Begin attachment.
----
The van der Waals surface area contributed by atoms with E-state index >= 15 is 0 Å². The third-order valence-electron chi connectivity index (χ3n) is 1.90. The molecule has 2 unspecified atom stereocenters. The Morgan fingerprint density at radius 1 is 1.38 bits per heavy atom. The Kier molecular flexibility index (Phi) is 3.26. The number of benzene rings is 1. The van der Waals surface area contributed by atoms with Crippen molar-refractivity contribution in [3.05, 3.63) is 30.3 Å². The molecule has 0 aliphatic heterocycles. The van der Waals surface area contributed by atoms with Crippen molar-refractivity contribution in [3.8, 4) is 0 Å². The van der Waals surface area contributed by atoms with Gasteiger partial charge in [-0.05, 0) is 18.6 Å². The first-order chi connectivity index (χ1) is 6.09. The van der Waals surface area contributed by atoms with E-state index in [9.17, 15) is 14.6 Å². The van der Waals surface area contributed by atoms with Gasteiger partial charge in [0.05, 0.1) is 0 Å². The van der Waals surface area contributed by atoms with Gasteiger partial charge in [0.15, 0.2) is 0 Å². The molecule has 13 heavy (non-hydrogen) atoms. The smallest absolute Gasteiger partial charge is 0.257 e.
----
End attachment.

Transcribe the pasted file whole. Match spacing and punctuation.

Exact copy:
The van der Waals surface area contributed by atoms with E-state index >= 15 is 0 Å². The third-order valence-electron chi connectivity index (χ3n) is 1.90. The molecule has 2 unspecified atom stereocenters. The Morgan fingerprint density at radius 1 is 1.38 bits per heavy atom. The Kier molecular flexibility index (Phi) is 3.26. The number of benzene rings is 1. The van der Waals surface area contributed by atoms with Crippen molar-refractivity contribution in [3.05, 3.63) is 30.3 Å². The molecule has 0 aliphatic heterocycles. The van der Waals surface area contributed by atoms with Crippen molar-refractivity contribution in [3.8, 4) is 0 Å². The van der Waals surface area contributed by atoms with Gasteiger partial charge in [-0.05, 0) is 18.6 Å². The first-order chi connectivity index (χ1) is 6.09. The van der Waals surface area contributed by atoms with E-state index in [9.17, 15) is 14.6 Å². The van der Waals surface area contributed by atoms with Gasteiger partial charge in [0.05, 0.1) is 0 Å². The van der Waals surface area contributed by atoms with Gasteiger partial charge in [0.15, 0.2) is 0 Å². The molecule has 13 heavy (non-hydrogen) atoms. The smallest absolute Gasteiger partial charge is 0.257 e.